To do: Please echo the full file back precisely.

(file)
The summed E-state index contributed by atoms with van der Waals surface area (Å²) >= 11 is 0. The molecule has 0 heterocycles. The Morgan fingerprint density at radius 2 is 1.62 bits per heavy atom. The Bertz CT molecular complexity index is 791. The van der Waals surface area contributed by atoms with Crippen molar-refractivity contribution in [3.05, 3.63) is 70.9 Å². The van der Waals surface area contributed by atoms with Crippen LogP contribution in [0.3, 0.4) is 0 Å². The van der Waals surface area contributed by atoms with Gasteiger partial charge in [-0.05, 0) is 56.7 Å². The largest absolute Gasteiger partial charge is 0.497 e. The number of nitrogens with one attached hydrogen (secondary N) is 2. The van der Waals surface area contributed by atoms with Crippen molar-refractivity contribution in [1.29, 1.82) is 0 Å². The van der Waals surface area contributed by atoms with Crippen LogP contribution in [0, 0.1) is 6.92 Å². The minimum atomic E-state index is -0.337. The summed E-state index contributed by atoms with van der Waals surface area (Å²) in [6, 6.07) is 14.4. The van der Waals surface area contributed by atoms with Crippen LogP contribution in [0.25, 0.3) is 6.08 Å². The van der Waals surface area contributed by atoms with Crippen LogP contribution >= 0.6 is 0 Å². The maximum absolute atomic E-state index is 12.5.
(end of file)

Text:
The summed E-state index contributed by atoms with van der Waals surface area (Å²) >= 11 is 0. The molecule has 0 heterocycles. The Morgan fingerprint density at radius 2 is 1.62 bits per heavy atom. The Bertz CT molecular complexity index is 791. The van der Waals surface area contributed by atoms with Crippen molar-refractivity contribution in [3.05, 3.63) is 70.9 Å². The van der Waals surface area contributed by atoms with Crippen LogP contribution in [0.3, 0.4) is 0 Å². The van der Waals surface area contributed by atoms with Gasteiger partial charge in [-0.05, 0) is 56.7 Å². The largest absolute Gasteiger partial charge is 0.497 e. The number of nitrogens with one attached hydrogen (secondary N) is 2. The van der Waals surface area contributed by atoms with Crippen molar-refractivity contribution in [1.29, 1.82) is 0 Å². The van der Waals surface area contributed by atoms with Crippen LogP contribution in [0, 0.1) is 6.92 Å². The minimum atomic E-state index is -0.337. The summed E-state index contributed by atoms with van der Waals surface area (Å²) in [6, 6.07) is 14.4. The van der Waals surface area contributed by atoms with Crippen LogP contribution in [0.25, 0.3) is 6.08 Å². The van der Waals surface area contributed by atoms with Crippen LogP contribution >= 0.6 is 0 Å². The maximum absolute atomic E-state index is 12.5.